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Climate Impacts on Economic Growth as Drivers of Uncertainty in the Social Cost of Carbon

29 Pages Posted: 19 Aug 2013 Last revised: 28 Apr 2015

Elisabeth J. Moyer

University of Chicago - Department of the Geophysical Sciences; University of Chicago - Center for Robust Decisionmaking on Climate & Energy Policy (RDCEP)

Mark D. Woolley

Logistics Management Institute (LMI)

Michael Glotter

University of Chicago - Department of the Geophysical Sciences; Center for Robust Decisionmaking on Climate & Energy Policy (RDCEP)

David A. Weisbach

University of Chicago - Law School; Center for Robust Decisionmaking on Climate & Energy Policy (RDCEP)

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Date Written: April 27, 2015

Abstract

One of the central ways that the costs of global warming are incorporated into U.S. law is in cost-benefit analysis of federal regulations. In 2010, to standardize analyses, an Interagency Working Group (IAWG) established a central estimate of the social cost of carbon (SCC) of $21/tCO2 drawn from three commonly-used models of climate change and the global economy. These models produced a relatively narrow distribution of SCC values, consistent with previous studies. We use one of the IAWG models, DICE, to explore which assumptions produce this apparent robustness. SCC values are constrained by a shared feature of model behavior: though climate damages become large as a fraction of economic output, they do not significantly alter economic trajectories. This persistent growth is inconsistent with the widely held belief that climate change may have strongly detrimental effects to human society. The discrepancy suggests that the models may not capture the full range of possible consequences of climate change. We examine one possibility untested by any previous study, that climate change may directly affect productivity, and find that even a modest impact of this type increases SCC estimates by many orders of magnitude. Our results imply that the SCC is far more uncertain than shown in previous modeling exercises and highly sensitive to assumptions. Understanding the societal impact of climate change requires understanding not only the magnitude of losses at any given time but also how those losses may affect future economic growth.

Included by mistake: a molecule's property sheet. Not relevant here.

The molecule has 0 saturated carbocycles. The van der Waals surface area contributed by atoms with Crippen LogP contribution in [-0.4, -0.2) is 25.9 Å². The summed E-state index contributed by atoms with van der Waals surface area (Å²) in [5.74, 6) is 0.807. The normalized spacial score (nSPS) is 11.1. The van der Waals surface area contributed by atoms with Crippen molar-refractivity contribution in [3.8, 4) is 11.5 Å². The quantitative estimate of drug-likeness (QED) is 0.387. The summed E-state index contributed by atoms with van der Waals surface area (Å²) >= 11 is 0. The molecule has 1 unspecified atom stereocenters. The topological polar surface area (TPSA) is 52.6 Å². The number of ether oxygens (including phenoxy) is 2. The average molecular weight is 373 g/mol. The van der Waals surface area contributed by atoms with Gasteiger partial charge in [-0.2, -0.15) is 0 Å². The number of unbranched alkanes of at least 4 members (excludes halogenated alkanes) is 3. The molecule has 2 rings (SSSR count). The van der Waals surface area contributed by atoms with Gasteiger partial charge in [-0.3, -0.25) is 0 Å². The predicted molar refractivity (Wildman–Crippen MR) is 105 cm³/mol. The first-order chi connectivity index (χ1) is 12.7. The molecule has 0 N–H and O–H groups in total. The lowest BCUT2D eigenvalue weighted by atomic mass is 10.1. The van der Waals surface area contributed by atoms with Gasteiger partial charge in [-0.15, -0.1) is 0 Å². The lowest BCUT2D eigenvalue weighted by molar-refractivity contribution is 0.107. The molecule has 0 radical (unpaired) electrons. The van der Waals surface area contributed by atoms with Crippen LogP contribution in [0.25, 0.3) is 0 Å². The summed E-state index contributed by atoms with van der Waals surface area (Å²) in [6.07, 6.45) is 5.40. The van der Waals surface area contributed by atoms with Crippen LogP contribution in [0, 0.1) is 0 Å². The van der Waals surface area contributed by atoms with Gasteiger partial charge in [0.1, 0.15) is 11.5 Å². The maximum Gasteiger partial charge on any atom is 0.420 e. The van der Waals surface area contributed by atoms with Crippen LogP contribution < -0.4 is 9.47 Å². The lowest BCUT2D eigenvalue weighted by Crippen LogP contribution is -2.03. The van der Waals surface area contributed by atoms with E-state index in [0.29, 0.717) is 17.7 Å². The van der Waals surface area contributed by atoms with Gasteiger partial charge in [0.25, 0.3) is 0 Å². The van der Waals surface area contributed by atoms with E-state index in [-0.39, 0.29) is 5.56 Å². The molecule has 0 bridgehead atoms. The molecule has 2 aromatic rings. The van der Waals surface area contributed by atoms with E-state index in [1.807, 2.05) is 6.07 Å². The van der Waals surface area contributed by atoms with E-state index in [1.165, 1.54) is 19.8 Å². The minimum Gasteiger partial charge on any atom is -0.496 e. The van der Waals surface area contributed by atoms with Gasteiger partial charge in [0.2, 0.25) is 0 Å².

Suggested Citation

Moyer, Elisabeth J. and Woolley, Mark D. and Glotter, Michael and Weisbach, David A., Climate Impacts on Economic Growth as Drivers of Uncertainty in the Social Cost of Carbon (April 27, 2015). Journal of Legal Studies, Vol. 43, No. 2, 2014, pp. 401-425; University of Chicago Coase-Sandor Institute for Law & Economics Research Paper No. 652. Available at SSRN: https://ssrn.com/abstract=2312723 or http://dx.doi.org/10.2139/ssrn.2312723

Elisabeth J. Moyer

University of Chicago - Department of the Geophysical Sciences ( email )

5734 S. Ellis Ave.
Chicago, IL 60637
United States

University of Chicago - Center for Robust Decisionmaking on Climate & Energy Policy (RDCEP) ( email )

5735 S. Ellis Street
Chicago, IL 60637
United States

Mark D. Woolley

Logistics Management Institute (LMI) ( email )

2000 Corporate Ridge
McLean, VA 22102
United States

Michael Glotter

University of Chicago - Department of the Geophysical Sciences ( email )

5734 South Ellis Avenue
Chicago, IL 60637
United States

Center for Robust Decisionmaking on Climate & Energy Policy (RDCEP) ( email )

5735 S. Ellis Street
Chicago, IL 60637
United States

David Weisbach (Contact Author)

University of Chicago - Law School ( email )

1111 E. 60th St.
Chicago, IL 60637
United States
773-702-3342 (Phone)
773-702-0730 (Fax)

Center for Robust Decisionmaking on Climate & Energy Policy (RDCEP) ( email )

5735 S. Ellis Street
Chicago, IL 60637
United States

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